first esu settlement on 9/10 now this... http://www.cnn.com/2002/US/09/12/ar911.sept11.lottery.ap/index.html

It wasn't impossible for it to come up. The article said that the odds were 1/999 against, yet 911 came up around a year (365 plays) ago. BFD.

The New York Lottery is drawn TWICE a day -- so the real odds are actually 2 in 1000, or 1 in 500. Still, it is rather errie. I don't think it suggests that there is anything more going on, but it is just more foder for the next "Amazing Facts" book.

I thougt it was pretty weird too, but after thinking about it its not that crazy really, being only a 3 single digit drawing. I wonder how many times in the past that drawing has produced a number that was the same as the calendar date of its drawing, probably at least once every few years.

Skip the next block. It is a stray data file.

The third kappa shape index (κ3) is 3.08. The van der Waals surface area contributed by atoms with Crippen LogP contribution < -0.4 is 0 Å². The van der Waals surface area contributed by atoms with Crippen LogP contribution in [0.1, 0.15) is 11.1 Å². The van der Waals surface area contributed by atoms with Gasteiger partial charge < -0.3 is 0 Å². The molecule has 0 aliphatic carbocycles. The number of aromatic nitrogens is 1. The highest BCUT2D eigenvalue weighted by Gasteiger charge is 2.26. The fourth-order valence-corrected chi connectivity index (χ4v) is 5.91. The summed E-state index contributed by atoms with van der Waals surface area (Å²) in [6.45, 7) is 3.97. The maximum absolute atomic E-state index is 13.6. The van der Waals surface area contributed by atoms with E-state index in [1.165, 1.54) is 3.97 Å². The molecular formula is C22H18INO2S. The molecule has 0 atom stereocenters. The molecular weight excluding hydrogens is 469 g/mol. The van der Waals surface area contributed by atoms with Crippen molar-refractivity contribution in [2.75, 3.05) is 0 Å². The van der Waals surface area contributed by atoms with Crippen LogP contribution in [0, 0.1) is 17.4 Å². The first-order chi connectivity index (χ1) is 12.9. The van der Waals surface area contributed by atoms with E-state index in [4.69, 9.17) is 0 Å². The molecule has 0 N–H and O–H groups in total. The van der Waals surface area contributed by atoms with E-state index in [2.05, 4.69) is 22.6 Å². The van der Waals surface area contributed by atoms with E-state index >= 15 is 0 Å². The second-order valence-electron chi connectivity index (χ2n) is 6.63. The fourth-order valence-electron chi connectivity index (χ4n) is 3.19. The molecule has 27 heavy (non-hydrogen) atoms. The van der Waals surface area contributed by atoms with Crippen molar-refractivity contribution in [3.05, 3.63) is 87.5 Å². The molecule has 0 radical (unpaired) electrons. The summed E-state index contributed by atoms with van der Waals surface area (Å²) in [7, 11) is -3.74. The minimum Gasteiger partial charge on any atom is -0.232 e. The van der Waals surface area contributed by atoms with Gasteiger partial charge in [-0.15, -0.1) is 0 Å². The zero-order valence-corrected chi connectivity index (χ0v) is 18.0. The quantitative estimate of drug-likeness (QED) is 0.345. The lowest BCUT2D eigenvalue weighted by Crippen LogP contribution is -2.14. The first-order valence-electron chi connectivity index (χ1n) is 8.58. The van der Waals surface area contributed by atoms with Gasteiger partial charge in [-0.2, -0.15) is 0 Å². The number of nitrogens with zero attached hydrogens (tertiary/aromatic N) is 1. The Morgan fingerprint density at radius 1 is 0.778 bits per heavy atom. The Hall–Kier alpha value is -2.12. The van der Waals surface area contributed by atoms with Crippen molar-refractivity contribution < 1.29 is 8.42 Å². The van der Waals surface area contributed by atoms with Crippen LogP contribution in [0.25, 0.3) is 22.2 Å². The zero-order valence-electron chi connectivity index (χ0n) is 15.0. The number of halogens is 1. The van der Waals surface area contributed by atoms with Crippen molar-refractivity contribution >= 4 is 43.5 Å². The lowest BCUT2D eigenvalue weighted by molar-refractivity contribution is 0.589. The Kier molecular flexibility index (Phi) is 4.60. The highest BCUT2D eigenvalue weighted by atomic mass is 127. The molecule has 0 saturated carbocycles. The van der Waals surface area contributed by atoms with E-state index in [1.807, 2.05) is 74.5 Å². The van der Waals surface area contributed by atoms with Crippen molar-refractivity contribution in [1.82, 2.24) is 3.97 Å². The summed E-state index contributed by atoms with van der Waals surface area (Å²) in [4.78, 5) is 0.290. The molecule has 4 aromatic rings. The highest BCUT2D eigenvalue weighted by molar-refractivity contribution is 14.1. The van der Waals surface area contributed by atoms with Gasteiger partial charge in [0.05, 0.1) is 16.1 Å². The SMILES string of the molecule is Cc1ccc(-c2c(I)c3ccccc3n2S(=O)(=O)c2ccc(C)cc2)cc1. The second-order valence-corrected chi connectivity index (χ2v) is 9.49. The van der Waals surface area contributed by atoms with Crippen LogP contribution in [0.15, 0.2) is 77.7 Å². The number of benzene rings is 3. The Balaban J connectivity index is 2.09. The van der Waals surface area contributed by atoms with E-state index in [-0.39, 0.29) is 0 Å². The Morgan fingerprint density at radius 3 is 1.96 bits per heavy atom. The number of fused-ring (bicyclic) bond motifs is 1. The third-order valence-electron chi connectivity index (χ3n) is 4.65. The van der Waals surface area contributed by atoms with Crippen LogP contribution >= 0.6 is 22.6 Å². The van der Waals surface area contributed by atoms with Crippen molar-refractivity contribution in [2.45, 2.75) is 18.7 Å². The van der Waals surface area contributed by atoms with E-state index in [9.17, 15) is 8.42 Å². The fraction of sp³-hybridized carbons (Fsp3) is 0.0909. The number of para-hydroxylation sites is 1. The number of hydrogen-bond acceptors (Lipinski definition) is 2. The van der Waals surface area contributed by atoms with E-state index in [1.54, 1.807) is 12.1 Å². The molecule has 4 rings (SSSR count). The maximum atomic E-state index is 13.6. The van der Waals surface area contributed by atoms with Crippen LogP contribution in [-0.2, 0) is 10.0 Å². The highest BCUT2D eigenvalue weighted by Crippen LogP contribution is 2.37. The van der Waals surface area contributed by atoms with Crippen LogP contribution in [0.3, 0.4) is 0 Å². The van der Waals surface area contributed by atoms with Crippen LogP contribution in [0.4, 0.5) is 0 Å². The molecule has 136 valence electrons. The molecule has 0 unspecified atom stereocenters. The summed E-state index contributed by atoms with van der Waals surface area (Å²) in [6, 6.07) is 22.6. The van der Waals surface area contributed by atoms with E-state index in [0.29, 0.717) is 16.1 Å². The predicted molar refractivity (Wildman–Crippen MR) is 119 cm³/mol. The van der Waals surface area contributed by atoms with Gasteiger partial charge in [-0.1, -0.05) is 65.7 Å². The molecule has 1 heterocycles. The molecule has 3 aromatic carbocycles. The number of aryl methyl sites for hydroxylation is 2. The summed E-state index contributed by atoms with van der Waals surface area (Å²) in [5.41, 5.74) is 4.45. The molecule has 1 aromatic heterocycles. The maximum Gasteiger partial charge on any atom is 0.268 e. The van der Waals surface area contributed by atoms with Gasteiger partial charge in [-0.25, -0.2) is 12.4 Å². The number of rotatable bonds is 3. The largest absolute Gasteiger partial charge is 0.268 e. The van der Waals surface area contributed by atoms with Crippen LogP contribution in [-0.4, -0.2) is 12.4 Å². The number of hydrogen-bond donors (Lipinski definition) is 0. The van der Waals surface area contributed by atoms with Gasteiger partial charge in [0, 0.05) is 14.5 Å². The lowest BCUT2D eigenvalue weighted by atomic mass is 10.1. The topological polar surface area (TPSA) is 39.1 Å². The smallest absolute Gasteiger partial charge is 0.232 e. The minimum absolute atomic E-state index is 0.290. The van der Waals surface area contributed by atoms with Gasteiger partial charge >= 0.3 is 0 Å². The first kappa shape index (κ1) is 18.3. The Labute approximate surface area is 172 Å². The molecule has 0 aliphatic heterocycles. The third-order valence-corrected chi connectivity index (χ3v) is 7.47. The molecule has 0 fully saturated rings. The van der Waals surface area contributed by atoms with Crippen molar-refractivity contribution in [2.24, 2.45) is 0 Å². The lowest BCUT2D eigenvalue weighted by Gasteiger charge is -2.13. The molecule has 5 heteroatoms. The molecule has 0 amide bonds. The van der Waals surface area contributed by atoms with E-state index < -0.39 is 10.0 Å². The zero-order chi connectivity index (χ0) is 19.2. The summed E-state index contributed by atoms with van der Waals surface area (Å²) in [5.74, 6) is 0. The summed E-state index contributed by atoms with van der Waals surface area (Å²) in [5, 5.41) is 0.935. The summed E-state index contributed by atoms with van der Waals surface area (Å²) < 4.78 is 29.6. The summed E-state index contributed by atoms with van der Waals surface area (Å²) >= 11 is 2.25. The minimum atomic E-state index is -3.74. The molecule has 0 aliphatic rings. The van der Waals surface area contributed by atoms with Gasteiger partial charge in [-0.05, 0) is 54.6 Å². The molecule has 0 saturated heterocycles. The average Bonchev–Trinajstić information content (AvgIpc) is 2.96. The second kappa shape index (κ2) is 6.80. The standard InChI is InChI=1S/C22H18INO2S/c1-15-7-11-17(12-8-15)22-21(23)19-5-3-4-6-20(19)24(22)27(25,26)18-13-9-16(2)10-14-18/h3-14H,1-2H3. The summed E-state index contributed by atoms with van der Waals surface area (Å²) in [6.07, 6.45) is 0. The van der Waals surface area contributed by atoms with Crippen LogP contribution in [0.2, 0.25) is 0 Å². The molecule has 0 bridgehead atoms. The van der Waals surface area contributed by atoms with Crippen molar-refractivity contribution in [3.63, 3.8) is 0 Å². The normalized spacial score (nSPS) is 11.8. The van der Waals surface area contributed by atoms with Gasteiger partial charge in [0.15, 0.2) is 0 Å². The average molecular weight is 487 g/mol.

Odds are odds. The odds that any three digit number (that is picked twice in NY) is selected is 1 in 1000. Since two lotterys are held daily in NY (afternoon and evening), the odds are 1 in 500. Now, the S&P odds are a lot more complicated. Suffice to say, you would need to really determine probability zones and ranges, as in a bell shaped distribution. However, for the S&P to close precisely on 911.00 x 911.25, when one considers the typical mean running range of prices for a 3 day period, that statistically might account for 1 in 20. This is because the distribution of outcomes falls on a bell-curve with extremes being on the lower probability ends. The mean for the day might be the highest probability. However, what are the odds that these two events would take place within 24 hours of each other? That gets complicated, because there is perhaps a 1/10 chance that the S&P could have closed at 9/11 on either side of 9/11. But if we assume that the only significant closing would be on 9/10 or 9/11, then the odds might be ... say, 1/10. So, two odds (1/10 and 1/500) happening in a significantly close time period might be 1 in 5000 chance of that happening. It may even be worse odds than that. I think we can safely say that odds like that aren't astronomical, but they do raise an eyebrow.